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Florida Fails to Implement Reforms Despite a Crisis-Plagued Prison System



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For as long as anyone can remember, the prison system in the state of Florida has been struggling to find its footing one crisis after another. The agency was on the brink of collapse already owing to budget cuts, but the coronavirus pandemic put another nail in its coffin.

Jim Baiardi, head of the State Corrections Chapter, pointed out that the morale in the prison system is getting worse by day. In the past couple of months, state prisons have experienced worse conditions than ever before.

Now, the system is undergoing the most challenging staffing shortage in its history and has triggered unwarranted prison closures. Moreover, it is plagued by crumbling facilities, an aging inmate population, and budget deficits.

Mark Inch, Secretary of the Florida Department of Corrections, had previously warned lawmakers that the prison system in the state is running low on manpower and could potentially result in violence. Inch highlighted how the staffing shortage is leading to a closure of work camps, prisons, along work release centers.

“To be very honest, the current state of prisons in the state is scaring me,” said Amy Greene, a resident of Tallahassee. “When I read on Western Pennsylvania Healthcare News that prisons are shutting down, I could not fathom how we are supposed to go on living our lives knowing convicted criminals move among us.”

The Aging Prison System

As reported by the Department of Justice rankings, the prison system in Florida is the third-largest. It incarcerates 83,000 teens and adults in 50 primary state prisons, seven private prisons, and a handful of other facilities.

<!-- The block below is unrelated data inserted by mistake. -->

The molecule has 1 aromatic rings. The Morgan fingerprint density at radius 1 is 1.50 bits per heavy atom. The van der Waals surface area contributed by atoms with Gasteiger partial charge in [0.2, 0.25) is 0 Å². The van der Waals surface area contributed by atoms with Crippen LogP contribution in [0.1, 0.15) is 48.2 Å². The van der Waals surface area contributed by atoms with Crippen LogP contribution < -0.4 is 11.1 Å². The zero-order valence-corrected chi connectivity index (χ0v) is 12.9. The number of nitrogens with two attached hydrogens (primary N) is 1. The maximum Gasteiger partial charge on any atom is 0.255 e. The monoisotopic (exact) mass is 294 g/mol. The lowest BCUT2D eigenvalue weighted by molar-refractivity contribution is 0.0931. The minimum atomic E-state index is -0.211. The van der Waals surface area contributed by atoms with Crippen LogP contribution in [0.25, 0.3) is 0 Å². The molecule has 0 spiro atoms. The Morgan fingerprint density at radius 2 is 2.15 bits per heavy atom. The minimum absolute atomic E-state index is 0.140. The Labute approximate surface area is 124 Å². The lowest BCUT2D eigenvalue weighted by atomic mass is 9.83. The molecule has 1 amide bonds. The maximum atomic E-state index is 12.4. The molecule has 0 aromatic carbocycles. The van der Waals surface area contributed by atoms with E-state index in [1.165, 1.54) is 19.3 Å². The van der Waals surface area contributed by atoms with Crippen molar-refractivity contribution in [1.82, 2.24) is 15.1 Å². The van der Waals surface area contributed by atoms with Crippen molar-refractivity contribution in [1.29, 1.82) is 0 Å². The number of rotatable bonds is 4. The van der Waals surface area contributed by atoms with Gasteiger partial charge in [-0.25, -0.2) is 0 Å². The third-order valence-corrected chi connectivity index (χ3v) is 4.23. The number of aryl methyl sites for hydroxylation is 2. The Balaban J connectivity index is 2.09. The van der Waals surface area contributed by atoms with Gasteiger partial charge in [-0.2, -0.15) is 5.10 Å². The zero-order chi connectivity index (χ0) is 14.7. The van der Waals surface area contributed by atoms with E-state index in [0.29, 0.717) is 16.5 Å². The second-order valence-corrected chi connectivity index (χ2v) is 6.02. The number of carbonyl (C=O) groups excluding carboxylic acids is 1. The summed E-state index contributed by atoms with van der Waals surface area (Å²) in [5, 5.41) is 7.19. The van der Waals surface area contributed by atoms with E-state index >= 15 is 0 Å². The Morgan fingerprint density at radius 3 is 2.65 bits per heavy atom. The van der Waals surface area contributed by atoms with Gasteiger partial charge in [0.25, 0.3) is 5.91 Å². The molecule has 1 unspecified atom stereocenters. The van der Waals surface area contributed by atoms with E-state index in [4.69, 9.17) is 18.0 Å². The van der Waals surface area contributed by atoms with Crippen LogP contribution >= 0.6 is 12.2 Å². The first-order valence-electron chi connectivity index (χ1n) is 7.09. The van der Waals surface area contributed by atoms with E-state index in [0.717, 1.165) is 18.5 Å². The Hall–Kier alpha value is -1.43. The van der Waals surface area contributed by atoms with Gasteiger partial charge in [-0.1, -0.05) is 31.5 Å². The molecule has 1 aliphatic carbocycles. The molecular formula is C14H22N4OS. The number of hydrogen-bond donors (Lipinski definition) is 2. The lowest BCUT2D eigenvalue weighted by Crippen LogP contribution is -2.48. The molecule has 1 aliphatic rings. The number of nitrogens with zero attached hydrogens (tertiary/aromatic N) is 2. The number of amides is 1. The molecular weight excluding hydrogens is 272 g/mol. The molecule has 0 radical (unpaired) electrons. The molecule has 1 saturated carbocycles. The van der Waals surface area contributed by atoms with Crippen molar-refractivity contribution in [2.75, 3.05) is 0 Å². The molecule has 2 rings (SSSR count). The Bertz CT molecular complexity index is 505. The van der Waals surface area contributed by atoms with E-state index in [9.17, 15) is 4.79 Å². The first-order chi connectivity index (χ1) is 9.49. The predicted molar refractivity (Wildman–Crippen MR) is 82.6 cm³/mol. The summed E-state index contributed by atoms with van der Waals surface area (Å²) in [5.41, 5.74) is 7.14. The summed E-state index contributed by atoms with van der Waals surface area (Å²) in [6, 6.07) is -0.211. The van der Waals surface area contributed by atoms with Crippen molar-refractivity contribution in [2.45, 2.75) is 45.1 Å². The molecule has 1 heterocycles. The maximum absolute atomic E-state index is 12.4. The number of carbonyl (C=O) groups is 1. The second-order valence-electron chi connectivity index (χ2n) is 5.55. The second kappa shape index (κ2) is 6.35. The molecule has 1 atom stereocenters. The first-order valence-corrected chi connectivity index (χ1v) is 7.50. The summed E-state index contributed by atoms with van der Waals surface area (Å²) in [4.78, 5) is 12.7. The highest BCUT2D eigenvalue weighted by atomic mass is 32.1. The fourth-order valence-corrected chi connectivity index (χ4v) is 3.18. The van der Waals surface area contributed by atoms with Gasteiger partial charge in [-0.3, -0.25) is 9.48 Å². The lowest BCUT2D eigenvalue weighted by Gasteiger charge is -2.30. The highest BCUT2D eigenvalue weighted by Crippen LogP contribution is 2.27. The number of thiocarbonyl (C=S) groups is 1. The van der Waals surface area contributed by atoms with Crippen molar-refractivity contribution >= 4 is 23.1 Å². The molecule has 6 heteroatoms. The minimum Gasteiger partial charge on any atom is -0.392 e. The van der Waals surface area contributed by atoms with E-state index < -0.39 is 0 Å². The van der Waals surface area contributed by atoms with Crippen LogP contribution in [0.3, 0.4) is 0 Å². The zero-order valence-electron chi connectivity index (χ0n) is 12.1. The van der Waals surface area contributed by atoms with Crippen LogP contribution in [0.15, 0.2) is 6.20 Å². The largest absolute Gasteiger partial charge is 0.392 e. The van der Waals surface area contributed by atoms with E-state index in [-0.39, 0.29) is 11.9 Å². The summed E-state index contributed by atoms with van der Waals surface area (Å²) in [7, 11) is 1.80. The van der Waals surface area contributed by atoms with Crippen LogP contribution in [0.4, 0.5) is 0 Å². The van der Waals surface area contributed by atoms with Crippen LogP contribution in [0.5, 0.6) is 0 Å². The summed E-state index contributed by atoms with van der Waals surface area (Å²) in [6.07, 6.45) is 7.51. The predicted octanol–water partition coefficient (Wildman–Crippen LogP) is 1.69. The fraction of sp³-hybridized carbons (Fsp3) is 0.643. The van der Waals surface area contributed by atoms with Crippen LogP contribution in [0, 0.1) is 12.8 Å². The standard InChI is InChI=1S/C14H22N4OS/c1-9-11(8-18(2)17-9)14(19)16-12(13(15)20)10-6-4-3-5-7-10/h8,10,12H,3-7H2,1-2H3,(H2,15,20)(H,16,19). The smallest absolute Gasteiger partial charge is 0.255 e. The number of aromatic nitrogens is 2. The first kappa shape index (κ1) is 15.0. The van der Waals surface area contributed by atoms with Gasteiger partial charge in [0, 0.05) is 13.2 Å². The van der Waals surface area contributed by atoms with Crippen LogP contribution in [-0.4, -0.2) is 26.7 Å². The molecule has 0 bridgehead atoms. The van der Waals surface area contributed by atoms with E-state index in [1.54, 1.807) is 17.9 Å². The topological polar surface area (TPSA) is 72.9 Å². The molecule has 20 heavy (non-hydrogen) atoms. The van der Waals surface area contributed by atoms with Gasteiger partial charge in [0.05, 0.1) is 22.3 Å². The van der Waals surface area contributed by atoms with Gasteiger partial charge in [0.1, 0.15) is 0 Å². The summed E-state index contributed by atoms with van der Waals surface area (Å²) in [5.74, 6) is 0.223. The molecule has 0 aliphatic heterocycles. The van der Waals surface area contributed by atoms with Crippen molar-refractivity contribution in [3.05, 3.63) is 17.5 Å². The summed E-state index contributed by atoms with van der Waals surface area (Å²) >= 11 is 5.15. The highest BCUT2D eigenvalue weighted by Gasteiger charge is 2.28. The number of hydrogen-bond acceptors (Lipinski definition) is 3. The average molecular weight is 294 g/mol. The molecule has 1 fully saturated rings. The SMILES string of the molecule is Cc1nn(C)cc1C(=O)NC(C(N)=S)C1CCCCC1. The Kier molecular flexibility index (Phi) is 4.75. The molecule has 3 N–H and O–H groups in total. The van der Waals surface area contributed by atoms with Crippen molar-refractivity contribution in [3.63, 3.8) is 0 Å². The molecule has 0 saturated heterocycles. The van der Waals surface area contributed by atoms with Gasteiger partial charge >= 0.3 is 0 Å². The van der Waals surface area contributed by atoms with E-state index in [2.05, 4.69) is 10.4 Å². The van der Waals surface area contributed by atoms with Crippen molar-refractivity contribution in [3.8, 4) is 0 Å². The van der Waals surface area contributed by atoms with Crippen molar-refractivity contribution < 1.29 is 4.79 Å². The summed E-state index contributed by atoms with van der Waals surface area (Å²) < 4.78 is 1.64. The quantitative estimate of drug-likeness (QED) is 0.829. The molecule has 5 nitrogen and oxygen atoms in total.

Since the pandemic hit, at least 205 inmates have lost their lives to COVID-19. Prison authorities additionally reported that nearly 18,000 inmates were also diagnosed with coronavirus at some point. Due to lack of facility space, some inmates have to curl up on the floor at night to sleep.

Inch believes that the system needs additional competent personnel to handle the growing inmate population. In his professional opinion, prison consolidation would only further deteriorate the conditions.

Gov. Ron DeSantis, seeing the worsening situation of the crisis-plagued prison system, had proposed that the Department of Corrections be allocated funds of $2.9 billion in the budget of 2021-2022. According to him, this $72 million increase would go towards operational expenses and staff wages.

Inch did not approve of this increase, however, saying that the third-largest prison system in the country needed substantial funds to ensure an improvement in conditions. He added that even with additional funds, the prison system would only come to a ‘solid satisfactory’ by the year 2024.

To make matters worse, Inch revealed how the system is soon going to be taking in a significant number of inmates. Thousands of court cases had been delayed to the pandemic and were now going to be processed.

Moreover, the Department of Corrections reported that the system had taken in 14,000 lesser inmates since the pandemic first broke out. It predicted that the backlog would give way soon.

“Simply put, Florida is sending many incarcerated individuals into overcrowded, underfunded facilities,” says criminal defense attorney Brian Leifert of Leifert & Leifert. “This is an issue that needs a solution as well as improvements to how criminal cases are handled in the Sunshine State.”

On this note, Dianne Hart, Florida Representative, went on to express concern regarding the prison crisis. In her words, should the state experience any riots, it would have the blood of a considerable number of people on its hands. Unfortunately, this pressing issue does not seem to have an easy nor quick solution to fix the system at-large.

[Image via Pexels]

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